Sandstone is a building material commonly used from earliest times throughout Britain – and no doubt everywhere else in the world the rock occurs! Sandstone, as the name tells us is made from sand, but made from very ancient sand, millions and millions of years ago; it’s a sedimentary rock, a rock formed by the laying down of sediment in ancient times. It’s a hard sedimentary rock formed by the weathering, erosion and accumulation of particles of tiny fragments, sand-sized fragments of other rocks such as igneous, metamorphic or even other sedimentary rocks. Sand deposits would gather in places that if you think about it you would expect, desert dunes, coastal beaches – which we know well living very near a sandy coastal beach and having deposits of sand blowing into our house all the time! It can also gather on the bottom of seas, rivers, and streams – and this is the most common illustration we see in school geology lessons! As millions upon millions of years pass, the sand grains, whether in a dune or a sea bed, becomes compacted and pressed together to form the rocks we know today. Here is a good word, diagenesis, the process which takes place over millions of years to form these rocks.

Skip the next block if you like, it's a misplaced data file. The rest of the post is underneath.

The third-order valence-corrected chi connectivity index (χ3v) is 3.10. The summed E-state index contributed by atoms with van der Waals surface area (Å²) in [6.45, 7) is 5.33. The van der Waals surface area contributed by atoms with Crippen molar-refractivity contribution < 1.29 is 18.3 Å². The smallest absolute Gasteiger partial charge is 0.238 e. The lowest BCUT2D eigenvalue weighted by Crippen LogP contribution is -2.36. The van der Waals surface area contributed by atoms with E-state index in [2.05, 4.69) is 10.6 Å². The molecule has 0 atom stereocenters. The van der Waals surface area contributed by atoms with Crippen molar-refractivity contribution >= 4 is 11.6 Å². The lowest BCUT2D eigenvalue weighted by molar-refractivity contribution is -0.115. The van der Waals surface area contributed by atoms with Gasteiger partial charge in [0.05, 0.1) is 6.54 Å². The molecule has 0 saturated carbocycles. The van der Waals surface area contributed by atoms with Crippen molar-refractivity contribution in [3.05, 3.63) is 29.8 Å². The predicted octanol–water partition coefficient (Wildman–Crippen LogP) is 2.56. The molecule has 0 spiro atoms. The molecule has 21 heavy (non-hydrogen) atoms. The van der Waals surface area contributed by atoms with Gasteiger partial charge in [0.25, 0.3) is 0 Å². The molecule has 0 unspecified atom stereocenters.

here is a wonderful and most informative apge about sandstone, its geological and geographical history, its architectural history and use, and its heritage in Britain today.

Taunton (1)Taunton, Somerset



      1. Lois

        Have you not discovered MOOCs? They are free on-line courses and they are just amazing!!!
        I have done two really fantastic ones, one from Brown University USA on archaeology, and another from Warwick Uni on Shakespeare’s World. They were both incredible – challenging but in a manageable way, and really interesting… fantastic,actually.
        I am now doing my third on Hadrian’s Wall from Newcastle Uni.
        There are courses on everything that you could imagine; my husband has done ship-building in Cornwall, the Beatles music, and rock music… if you Google Mooc you’ll find what’s available, every subject you could possibly be interested in.


Leave a Reply

Fill in your details below or click an icon to log in: Logo

You are commenting using your account. Log Out /  Change )

Google photo

You are commenting using your Google account. Log Out /  Change )

Twitter picture

You are commenting using your Twitter account. Log Out /  Change )

Facebook photo

You are commenting using your Facebook account. Log Out /  Change )

Connecting to %s

This site uses Akismet to reduce spam. Learn how your comment data is processed.